This question of degree, however, is just the point upon which the majority of the Commissioners are particularly careful to say little or nothing, all that they vouchsafe to say on the matter being as follows: "The percentage or percentages of which such considerable' (why considerable ?) proportion should consist in the cases of the companies respectively we are not ourselves prepared to define, as there is great disparity in the incomes of the companies, and also in the proportions in which such incomes consist of trust moneys;

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Commission of what has been done, in compliance, as we understood, with the wish of the Commissioners.

Then I will put my question in another way. I presume that one of your objects in coming here is to show what has been done for technical education, and to guard against the possibility of less being done in the event of any redistribution of the City companies' funds ?-I rather decline to contemplate anything which may be done in the way of redistribution of the City companies' funds. It is not at all for me to anticipate any opinion or judgment which may be formed on that subject. If I am permitted to say so, I see that a gentleman who has appeared before this Commission has referred to a speech which I made in the House of Lords about the Inns of Court, as if it were to be inferred from that that I thought the Inns of Court and the City companies were in pari conditione. I do not think so at all. The reasons that lead me to think the Inns of Court a public institution have no application whatever to any company, or at all events to the only company I know—that is, the Mercers' Company-not the slightest. Therefore I decline to enter into any question of redistribution at all. It is not for me to say whether the Commission may or may not think that there are grounds upon which any such thing may be right; I prefer not to go into that question.

I think we may take it, from what you have said, that when this movement among the companies in favour of technical education was begun, it was a purely voluntary one on their part and absolutely unconnected with any apprehension of interference from outside ?— I think the dates I have given will show that that is 80. Nobody can possibly speak as to other people's minds, but the fact that the Clothworkers' Company began this movement (on their part at all events) in the year 1873 will show, I think, that it was begun at a time when no propositions were before the public affecting the status of the City companies. It is impossible for me to say that that was so at the time that the institute was formed, because, in point of fact, & motion was made in the House of Commons at that time, or about that time, upon the subject. My own judgment was not influenced in the least degree whatever by that circumstance. I have always thought that the City companies, assuming them to be (as I believe them to be in law) absolute and perfect masters of their own property, as distinct from that which they hold on trust, could do nothing better with their property than promote objects which were for the public interest, and my judgment in co-operating with this undertaking was entirely uninfluenced by anything wbich was suggested in the way of interference.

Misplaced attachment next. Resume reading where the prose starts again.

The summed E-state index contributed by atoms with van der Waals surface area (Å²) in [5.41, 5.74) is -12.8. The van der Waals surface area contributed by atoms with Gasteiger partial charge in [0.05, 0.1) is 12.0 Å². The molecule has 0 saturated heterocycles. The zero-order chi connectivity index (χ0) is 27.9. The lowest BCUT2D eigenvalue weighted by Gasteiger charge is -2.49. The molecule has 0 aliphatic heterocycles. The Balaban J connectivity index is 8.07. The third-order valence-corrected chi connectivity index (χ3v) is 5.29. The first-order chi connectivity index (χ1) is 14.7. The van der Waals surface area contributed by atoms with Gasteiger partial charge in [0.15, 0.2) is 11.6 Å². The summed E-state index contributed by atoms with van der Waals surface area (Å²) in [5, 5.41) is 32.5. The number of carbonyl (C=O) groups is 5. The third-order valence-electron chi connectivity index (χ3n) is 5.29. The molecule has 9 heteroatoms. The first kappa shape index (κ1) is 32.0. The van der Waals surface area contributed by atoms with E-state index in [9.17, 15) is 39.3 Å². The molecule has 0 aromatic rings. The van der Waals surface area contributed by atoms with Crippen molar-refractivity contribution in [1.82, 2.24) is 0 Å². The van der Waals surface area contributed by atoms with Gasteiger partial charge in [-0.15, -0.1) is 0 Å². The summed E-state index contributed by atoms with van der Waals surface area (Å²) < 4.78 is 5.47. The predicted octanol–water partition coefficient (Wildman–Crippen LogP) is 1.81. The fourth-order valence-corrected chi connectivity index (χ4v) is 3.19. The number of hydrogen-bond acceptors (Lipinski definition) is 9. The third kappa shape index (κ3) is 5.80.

Are we to take it from you that the City companies are entitled to their property in the same manner and as fully as a private owner would be ?-In point of law they are in my opinion absolutely entitled to it, and under no trust whatever. It will, of course, be understood that I do not speak of estates which have been given to them on any special trusts. Morally, I do not think that I, as a member of a City company, should choose to be a party to using it in exactly the same way as I should use what was my own as an individual.

You acknowledge a greater moral responsibility to the public than in the case of private property, but not any greater legal right ?—That is my impression. I do not know that I can express it much better. They are ancient institutions; the funds which I call their own property were derived, as far as my knowledge extends, from their own subscriptions, and gifts by their own members and others, intended to be for their absolute use; and although I do not think the present generation ought to put those gifts into their pockets, yet, on the other hand, I cannot admit for a moment that they are upon the footing of public trusts.